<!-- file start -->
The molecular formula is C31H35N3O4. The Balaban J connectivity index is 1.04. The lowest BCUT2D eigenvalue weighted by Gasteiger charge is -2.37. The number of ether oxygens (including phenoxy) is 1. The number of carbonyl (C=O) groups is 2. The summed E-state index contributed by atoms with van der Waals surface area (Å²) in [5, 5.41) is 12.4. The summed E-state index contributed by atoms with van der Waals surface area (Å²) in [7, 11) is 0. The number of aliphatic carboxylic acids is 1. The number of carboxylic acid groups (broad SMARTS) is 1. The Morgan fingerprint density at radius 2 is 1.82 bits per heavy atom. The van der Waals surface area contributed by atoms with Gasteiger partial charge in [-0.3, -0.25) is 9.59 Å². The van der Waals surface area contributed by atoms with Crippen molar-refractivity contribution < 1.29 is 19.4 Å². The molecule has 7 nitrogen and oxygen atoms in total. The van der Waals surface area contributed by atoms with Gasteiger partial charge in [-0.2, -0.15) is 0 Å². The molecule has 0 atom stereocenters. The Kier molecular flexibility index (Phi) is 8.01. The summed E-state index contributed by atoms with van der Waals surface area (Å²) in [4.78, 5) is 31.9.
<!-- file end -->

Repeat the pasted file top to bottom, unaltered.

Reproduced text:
The molecular formula is C31H35N3O4. The Balaban J connectivity index is 1.04. The lowest BCUT2D eigenvalue weighted by Gasteiger charge is -2.37. The number of ether oxygens (including phenoxy) is 1. The number of carbonyl (C=O) groups is 2. The summed E-state index contributed by atoms with van der Waals surface area (Å²) in [5, 5.41) is 12.4. The summed E-state index contributed by atoms with van der Waals surface area (Å²) in [7, 11) is 0. The number of aliphatic carboxylic acids is 1. The number of carboxylic acid groups (broad SMARTS) is 1. The Morgan fingerprint density at radius 2 is 1.82 bits per heavy atom. The van der Waals surface area contributed by atoms with Gasteiger partial charge in [-0.3, -0.25) is 9.59 Å². The van der Waals surface area contributed by atoms with Crippen molar-refractivity contribution < 1.29 is 19.4 Å². The molecule has 7 nitrogen and oxygen atoms in total. The van der Waals surface area contributed by atoms with Gasteiger partial charge in [-0.2, -0.15) is 0 Å². The molecule has 0 atom stereocenters. The Kier molecular flexibility index (Phi) is 8.01. The summed E-state index contributed by atoms with van der Waals surface area (Å²) in [4.78, 5) is 31.9.